This was the longest drive in my entire roadtrip. 130km in 4hrs was what I had covered. Umden is on the Shillong-Guwahati route with a detour of around 25km from Nongpoh. At first I had certain doubts about visiting Umden and whether it would gel in as the perfect end to a more than perfect trip. It did and I was more than happy not to have skipped it. The drive was scenic like all the other routes in Meghalaya were and I had to take a couple of halts for refreshments and fuel. On reaching Umden I met my host to guide me to the bamboo hut for my stay. The road upto the remote village Umden was pretty good. As I was being taken towards my place of stay, the road started to turn from good to bad to no road at all. The final patch of 1 km was having no road at all. It was just grass and some stones to cover wet mud, I must say that a Bullet is the perfect bike in such conditions, not once did it topple. When I reached the room, which was in the middle of a dense forest on a small cliff some 3km away from Umden Village, I found out that this was the closest one could get with nature. After having freshened up, I went to the nearby Silkworm rearing centre. I decided to walk down so that I could have a true experience. After a tiring walk, I reached the local handloom factory where silk is taken out from the silkworm and weaved. The peculiarity of this place is that the villagers still practice the tradition of extracting raw silk from the silkworm without killing it. Umden is one of the very few silk producing areas that still practices this methodology. Most other silk producing areas do not practice this form of silk production because it is time consuming and hence not viable for commercial purposes. Umden has this amazing speciality. I returned back to the room and then prepared to get in touch with reality of the hustle and bustle in Mumbai!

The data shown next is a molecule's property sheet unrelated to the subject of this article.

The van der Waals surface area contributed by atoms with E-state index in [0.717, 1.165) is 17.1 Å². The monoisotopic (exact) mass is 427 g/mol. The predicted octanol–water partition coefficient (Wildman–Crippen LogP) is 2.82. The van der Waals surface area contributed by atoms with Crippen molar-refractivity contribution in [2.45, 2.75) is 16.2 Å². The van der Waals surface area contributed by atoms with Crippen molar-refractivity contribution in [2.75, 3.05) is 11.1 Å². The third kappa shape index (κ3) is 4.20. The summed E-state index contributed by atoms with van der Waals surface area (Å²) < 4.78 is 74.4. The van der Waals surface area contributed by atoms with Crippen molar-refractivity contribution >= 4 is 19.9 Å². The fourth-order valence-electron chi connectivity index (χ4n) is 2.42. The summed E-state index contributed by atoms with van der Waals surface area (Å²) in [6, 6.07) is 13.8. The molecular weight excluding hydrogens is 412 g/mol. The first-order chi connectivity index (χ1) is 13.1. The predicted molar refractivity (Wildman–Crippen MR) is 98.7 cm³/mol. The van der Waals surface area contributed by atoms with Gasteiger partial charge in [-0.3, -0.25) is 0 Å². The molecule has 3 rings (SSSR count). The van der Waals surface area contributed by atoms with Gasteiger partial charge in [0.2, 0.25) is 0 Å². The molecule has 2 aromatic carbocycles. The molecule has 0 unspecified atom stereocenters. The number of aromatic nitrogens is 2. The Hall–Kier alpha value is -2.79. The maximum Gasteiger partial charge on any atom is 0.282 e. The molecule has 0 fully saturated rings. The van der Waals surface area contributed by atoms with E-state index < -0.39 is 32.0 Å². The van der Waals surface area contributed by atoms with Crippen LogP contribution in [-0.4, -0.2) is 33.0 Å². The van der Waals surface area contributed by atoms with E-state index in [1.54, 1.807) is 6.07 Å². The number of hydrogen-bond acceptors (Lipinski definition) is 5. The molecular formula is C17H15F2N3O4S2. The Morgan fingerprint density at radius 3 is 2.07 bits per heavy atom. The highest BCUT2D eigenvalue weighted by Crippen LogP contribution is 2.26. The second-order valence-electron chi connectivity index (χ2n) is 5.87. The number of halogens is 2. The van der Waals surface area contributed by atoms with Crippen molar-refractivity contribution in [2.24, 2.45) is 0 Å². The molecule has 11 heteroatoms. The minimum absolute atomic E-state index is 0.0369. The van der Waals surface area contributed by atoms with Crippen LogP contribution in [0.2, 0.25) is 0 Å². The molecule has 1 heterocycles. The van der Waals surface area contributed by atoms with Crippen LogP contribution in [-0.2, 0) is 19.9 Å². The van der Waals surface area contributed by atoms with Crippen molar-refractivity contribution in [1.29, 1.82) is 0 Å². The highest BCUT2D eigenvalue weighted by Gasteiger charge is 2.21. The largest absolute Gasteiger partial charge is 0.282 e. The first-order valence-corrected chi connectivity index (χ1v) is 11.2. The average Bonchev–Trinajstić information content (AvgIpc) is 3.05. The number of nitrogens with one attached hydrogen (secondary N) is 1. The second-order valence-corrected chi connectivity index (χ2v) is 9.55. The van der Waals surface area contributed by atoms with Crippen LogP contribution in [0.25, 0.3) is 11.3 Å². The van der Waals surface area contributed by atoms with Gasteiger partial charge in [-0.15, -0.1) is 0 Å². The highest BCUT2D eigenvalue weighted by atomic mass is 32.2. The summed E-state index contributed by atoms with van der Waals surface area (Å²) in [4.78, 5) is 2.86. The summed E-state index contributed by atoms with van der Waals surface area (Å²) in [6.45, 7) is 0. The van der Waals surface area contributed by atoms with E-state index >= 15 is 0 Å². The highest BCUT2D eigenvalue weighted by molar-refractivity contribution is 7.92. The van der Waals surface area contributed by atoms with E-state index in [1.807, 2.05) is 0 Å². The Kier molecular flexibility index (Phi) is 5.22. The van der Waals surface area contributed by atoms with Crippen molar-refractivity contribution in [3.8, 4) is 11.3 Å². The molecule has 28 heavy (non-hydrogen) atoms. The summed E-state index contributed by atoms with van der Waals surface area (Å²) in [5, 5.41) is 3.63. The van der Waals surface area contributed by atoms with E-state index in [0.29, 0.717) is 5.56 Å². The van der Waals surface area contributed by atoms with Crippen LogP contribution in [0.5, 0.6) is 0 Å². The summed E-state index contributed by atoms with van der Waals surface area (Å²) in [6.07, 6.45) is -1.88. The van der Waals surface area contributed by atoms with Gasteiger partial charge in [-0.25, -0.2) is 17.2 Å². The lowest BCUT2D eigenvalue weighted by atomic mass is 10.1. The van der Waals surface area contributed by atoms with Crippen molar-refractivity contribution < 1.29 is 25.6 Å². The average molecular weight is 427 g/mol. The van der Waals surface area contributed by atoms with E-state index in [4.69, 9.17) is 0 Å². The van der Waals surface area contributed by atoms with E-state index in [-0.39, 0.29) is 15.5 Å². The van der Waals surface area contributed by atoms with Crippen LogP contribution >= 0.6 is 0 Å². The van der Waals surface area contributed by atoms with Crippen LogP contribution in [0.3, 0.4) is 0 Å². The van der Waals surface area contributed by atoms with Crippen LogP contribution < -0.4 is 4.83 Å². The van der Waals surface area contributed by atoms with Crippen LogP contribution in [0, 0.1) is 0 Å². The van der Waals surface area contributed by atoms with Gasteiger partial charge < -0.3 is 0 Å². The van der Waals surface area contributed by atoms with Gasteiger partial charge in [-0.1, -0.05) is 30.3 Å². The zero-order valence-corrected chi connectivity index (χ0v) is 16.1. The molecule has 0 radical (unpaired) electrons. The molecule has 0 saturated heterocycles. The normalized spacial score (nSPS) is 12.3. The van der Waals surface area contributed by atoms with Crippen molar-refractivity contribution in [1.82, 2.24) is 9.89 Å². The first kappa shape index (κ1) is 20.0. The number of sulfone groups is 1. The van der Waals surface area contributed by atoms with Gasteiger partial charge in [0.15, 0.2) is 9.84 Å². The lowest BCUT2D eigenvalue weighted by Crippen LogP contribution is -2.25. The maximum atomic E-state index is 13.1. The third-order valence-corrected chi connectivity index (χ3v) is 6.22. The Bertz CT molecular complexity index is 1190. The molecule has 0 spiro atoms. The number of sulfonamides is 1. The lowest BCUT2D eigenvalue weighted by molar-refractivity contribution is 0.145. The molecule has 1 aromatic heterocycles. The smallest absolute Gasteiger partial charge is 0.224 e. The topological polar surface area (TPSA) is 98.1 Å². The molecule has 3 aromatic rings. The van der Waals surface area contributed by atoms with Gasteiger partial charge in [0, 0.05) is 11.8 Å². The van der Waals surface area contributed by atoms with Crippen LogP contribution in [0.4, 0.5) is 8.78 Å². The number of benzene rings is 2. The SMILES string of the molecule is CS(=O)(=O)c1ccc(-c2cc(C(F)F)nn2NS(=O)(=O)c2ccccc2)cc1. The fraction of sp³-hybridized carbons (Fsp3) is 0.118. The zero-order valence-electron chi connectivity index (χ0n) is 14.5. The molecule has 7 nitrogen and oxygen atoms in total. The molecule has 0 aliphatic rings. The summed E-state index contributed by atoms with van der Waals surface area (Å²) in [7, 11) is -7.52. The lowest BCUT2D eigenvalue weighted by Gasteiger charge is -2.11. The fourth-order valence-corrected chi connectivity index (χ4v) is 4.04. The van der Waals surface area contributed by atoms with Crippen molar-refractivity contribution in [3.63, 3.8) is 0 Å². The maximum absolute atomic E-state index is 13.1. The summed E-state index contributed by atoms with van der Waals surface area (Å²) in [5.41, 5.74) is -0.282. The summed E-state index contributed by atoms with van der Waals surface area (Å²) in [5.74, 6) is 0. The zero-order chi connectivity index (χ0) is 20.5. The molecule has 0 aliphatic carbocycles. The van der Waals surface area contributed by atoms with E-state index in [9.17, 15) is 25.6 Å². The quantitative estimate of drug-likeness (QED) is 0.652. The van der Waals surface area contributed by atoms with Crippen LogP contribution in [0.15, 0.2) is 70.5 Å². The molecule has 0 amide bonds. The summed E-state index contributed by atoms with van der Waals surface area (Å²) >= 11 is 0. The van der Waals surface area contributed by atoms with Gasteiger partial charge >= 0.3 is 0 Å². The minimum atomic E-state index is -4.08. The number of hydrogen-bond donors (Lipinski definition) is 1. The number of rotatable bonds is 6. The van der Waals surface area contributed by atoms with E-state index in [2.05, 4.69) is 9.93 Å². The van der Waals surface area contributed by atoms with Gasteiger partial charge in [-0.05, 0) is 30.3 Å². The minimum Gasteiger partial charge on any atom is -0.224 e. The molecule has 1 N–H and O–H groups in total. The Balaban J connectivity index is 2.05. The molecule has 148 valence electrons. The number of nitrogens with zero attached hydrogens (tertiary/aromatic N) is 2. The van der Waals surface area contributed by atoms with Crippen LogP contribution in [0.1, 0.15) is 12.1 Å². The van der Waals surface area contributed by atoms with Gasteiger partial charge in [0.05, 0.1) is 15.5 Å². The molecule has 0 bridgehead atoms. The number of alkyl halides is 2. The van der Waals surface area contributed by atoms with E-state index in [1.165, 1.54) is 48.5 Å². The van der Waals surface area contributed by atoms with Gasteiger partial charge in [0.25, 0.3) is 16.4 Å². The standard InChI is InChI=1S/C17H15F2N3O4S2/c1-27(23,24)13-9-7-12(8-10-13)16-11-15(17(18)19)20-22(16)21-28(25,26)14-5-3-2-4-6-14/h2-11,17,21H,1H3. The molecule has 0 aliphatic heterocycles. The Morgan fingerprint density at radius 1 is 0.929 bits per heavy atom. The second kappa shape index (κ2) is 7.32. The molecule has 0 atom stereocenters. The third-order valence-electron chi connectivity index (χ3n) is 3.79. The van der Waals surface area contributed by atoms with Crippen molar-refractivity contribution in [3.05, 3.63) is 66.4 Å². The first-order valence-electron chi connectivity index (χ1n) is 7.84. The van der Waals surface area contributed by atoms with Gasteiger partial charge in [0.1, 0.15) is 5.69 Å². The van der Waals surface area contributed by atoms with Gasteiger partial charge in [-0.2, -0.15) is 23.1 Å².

Photos of Umden, Meghalaya, India 1/3 by Kritharth Pendyala
Photos of Umden, Meghalaya, India 2/3 by Kritharth Pendyala
Photos of Umden, Meghalaya, India 3/3 by Kritharth Pendyala
DAY 8

(Guwahati to Mumbai):

It was difficult to say goodbye to this beautiful state with the most helpful and happy people, but then it had to be. I left for Guwahati on the bike and reached there in about 2hrs, with a pitstop for breakfast. Once I reached Guwahati, Life On Wheels(Neeraj's Company) was about a 20min drive. I handed over the keys, the bungee and all other riding gear I was provided with. Meghalaya offered everything that a perfect vacation would, sometimes a lot more than the widely known tourist destinations. The only thing that bothers me is that, it doesn't get enough credit it deserves. Any person would jump with happiness if they were to go on an all paid trip to Himachal Pradesh, but would the same person react in the same way if the destination was Meghalaya? I seriously doubt. Taking nothing away from such a beautiful state like Himachal which has always been dear to me, the question still remains unanswered! A person who is happily agreeing for a holiday in Himachal or any other state for that matter, will not express similar views towards the North-Eastern and less explored states. I feel that some effort should be put in to promote this breathtaking abode of clouds, MEGHALAYA. A trip that has changed me so much was in its final stages, on the verge of coming to an end. With some unanswered questions and some memories that will stay with me forever, I boarded the flight back to Kolkata and eventually to Mumbai!!!

Photos of Guwahati Airport, Guwahati, Assam, India 1/1 by Kritharth Pendyala